Damon Hayhow: How to Train for Maximum Muscle Growth

Published on October 25, 2019 by James Dixon
Strong woman and man holding heavy barbells in gym. Horizontal indoors shot

Let’s look once more at Damon Hayhow, founder of Recomp HQ, Australia’s premier body recomposition coaching and dieting facility. As an expert on strength and physique training with a host of successful clients and athletes following his advice, I thought it would be worth delving into his views on what makes good training for maximum muscle growth.

Training for hypertrophy

Hayhow’s training rests on the fundamental view that muscles grow, both in measurable and cosmetic terms, in two ways. Firstly, they grow as the amount of contractile proteins in the muscle itself (the muscle’s tissue) increases. In addition, they grow, and look bigger, due to an increase in the amount of fluid and energy substrates (water and glycogen, for the most part) stored within the muscle tissue.

The torso of attractive male body builder on gray background.
Whilst related, ‘pump’ and ‘size’ are two different beasts. Photo: master1305 / Adobe Stock

‘Real’ growth

The first of these is what Hayhow calls ‘real’ growth. By increasing the amount of contractile proteins in your muscles, you are adding muscle tissue. This is important both for aesthetic reasons and for performance. The more contractile proteins your muscles have, by and large, the stronger your muscles will be: they will be able to bring more contractile force to bear and you will be able to lift heavier loads.

Powerlifter with strong arms lifting weights
Heavier loads lead to real gains. Photo: Andriy Petrenko / Adobe Stock

This type of muscle growth is elicited as the natural adaptation to training with progressive overload- heavier weights, increasing over time. This is hypertrophy and is the main focus of most strength athletes and bodybuilders.

Fluid and glycogen retention

The second type is still worth mentioning, even though it is not strictly hypertrophy. It can be called temporary growth, as it is more dependent upon the fluid and nutrients currently within your muscle tissue than upon any lasting growth. However, it is measurable and, as any physique competitor knows only too well, it is very noticeable.

If I’m dehydrated, I can easily lose a couple of kilos. Waking up the morning after a heavy training session (deadlifts for singles for instance), will sometimes put me in this state if I haven’t adequately rehydrated throughout the night. My muscles will be visibly deflated and I will look a lot weaker than usual.

Handsome muscular Caucasian man of model appearance working out training arms in gym gaining weight pumping up muscles bicep and tricep with dumbbells and on machines fitness and bodybuilding concept
Fluid and glycogen fill out your muscles. Photo: antondotsenko / Adobe Stock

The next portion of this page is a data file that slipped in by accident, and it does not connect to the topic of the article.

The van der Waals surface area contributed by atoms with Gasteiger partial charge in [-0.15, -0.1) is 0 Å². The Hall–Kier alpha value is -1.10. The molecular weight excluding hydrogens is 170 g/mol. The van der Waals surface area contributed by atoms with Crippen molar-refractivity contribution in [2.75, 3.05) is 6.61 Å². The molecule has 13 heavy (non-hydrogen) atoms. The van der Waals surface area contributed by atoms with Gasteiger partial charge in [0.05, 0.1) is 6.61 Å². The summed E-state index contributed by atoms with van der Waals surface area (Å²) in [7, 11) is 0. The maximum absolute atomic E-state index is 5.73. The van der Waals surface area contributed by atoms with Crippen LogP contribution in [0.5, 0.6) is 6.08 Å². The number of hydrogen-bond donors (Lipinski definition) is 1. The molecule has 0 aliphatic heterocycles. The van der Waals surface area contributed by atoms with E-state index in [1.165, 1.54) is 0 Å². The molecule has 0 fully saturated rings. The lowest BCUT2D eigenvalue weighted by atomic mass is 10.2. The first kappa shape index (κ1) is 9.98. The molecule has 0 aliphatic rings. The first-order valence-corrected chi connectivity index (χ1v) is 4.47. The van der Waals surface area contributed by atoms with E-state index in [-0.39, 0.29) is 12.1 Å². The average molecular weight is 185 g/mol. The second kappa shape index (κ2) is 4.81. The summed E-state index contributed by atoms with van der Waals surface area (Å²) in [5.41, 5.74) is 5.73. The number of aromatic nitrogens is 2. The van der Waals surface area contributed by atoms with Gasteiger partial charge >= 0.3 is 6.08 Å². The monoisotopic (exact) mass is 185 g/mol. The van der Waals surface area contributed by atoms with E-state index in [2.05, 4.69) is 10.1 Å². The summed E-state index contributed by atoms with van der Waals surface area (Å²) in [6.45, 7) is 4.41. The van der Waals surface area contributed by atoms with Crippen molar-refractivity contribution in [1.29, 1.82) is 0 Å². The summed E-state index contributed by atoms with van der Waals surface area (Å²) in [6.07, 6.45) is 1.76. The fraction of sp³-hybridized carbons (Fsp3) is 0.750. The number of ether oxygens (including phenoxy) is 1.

As soon as I rehydrate from this state, I go back to normal: my muscles swell and look far more aesthetically pleasing (at least to my eye.)

I wanted to include this type in a discussion about hypertrophy as the training process can have a very pronounced effect on how your body stores and responds to nutrient uptake. Hayhow points out that higher training volume- increasing frequency, reps, sets and so forth- forces increased in energy-substrate storage and production. Under these conditions, your muscles will produce more stored energy to perform the extra work.

However, as Hayhow also points out:

[your body] won’t necessarily get stronger, or produce more contractile protein, in response to training that doesn’t specifically require more strength.

It’s WEIGHT Training, Stupid!

Weight training

Don’t ever underestimate the word ‘weight’ in weight training. For Hayhow, few other variables count as much as weight:

Not ‘technique’; not ‘reps’; not ‘sets’; not ‘days/hours in the gym’. Weight!

As I stated above, your muscles will only grow in real terms- adding new tissue- if you place greater contractile demands on them. This means increasing the amount of weight they are able to lift, by lifting progressively heavier weights.

Different black weights arranged and lined up.
You need to progressively up the ante, adding more and more weight. Photo: LG Photography / Adobe Stock

If you want to grow your muscles, you need to make them adapt in their capabilities to lift more weight. There isn’t much more to it than this, ultimately.

If you don’t find yourself being able to lift progressively more weight, Hayhow would see this as a red flag: you’re clearly not growing any ‘real’ muscle, and something about your programming needs to change immediately.

I enjoy the poetic simplicity of this notion. If you’ve been involved in gym culture or fitness for any length of time, you will undoubtedly have heard all the excuses going for lack of progress, lack of strength, lack of size… but weights don’t lie. You cannot fake more weight onto the bar. Over time, you can chart how well you’re doing by looking at how many plates you’re adding to each lift.

The take-home

If nothing else matters, then your job just got a lot easier. Stop worrying about how your mind-muscle connection feels; stop worrying about chasing the burn at stupidly high rep ranges or getting a pump or zeroing in on the most isolated of isolation moves.

Attractive muscular shirtless bodybuilder doing heavy squat exercise in modern fitness center.Functional training.Back view.
This is how muscles are made. Photo: luckyguy123 / Adobe Stock

Get stronger at the bench press, the overhead press, the squat, the deadlift, and all their variations. Curl more this month than you did last month, carry more than you could a few weeks ago. This will enable you- force you- to grow.

This is hypertrophy. This is good training for maximum muscle growth according to one of the world’s masters.

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